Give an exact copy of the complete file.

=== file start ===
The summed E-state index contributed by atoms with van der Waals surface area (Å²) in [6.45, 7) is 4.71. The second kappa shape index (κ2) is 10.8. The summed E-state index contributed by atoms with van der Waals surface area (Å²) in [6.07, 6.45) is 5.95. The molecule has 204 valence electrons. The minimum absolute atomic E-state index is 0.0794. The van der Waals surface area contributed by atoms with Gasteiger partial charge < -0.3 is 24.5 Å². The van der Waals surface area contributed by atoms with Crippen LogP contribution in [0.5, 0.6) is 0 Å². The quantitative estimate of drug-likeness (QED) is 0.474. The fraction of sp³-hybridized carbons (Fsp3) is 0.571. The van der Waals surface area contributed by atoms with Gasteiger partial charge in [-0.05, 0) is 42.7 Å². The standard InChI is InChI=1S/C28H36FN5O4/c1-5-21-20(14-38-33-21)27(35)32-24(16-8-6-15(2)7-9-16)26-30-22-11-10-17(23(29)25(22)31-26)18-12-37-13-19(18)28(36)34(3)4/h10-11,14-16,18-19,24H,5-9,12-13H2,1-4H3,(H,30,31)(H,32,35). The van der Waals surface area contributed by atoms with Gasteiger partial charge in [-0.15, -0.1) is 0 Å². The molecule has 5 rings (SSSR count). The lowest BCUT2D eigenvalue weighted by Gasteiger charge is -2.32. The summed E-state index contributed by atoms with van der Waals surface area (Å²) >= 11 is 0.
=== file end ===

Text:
The summed E-state index contributed by atoms with van der Waals surface area (Å²) in [6.45, 7) is 4.71. The second kappa shape index (κ2) is 10.8. The summed E-state index contributed by atoms with van der Waals surface area (Å²) in [6.07, 6.45) is 5.95. The molecule has 204 valence electrons. The minimum absolute atomic E-state index is 0.0794. The van der Waals surface area contributed by atoms with Gasteiger partial charge < -0.3 is 24.5 Å². The van der Waals surface area contributed by atoms with Crippen LogP contribution in [0.5, 0.6) is 0 Å². The quantitative estimate of drug-likeness (QED) is 0.474. The fraction of sp³-hybridized carbons (Fsp3) is 0.571. The van der Waals surface area contributed by atoms with Gasteiger partial charge in [-0.05, 0) is 42.7 Å². The standard InChI is InChI=1S/C28H36FN5O4/c1-5-21-20(14-38-33-21)27(35)32-24(16-8-6-15(2)7-9-16)26-30-22-11-10-17(23(29)25(22)31-26)18-12-37-13-19(18)28(36)34(3)4/h10-11,14-16,18-19,24H,5-9,12-13H2,1-4H3,(H,30,31)(H,32,35). The van der Waals surface area contributed by atoms with Gasteiger partial charge in [-0.15, -0.1) is 0 Å². The molecule has 5 rings (SSSR count). The lowest BCUT2D eigenvalue weighted by Gasteiger charge is -2.32. The summed E-state index contributed by atoms with van der Waals surface area (Å²) >= 11 is 0.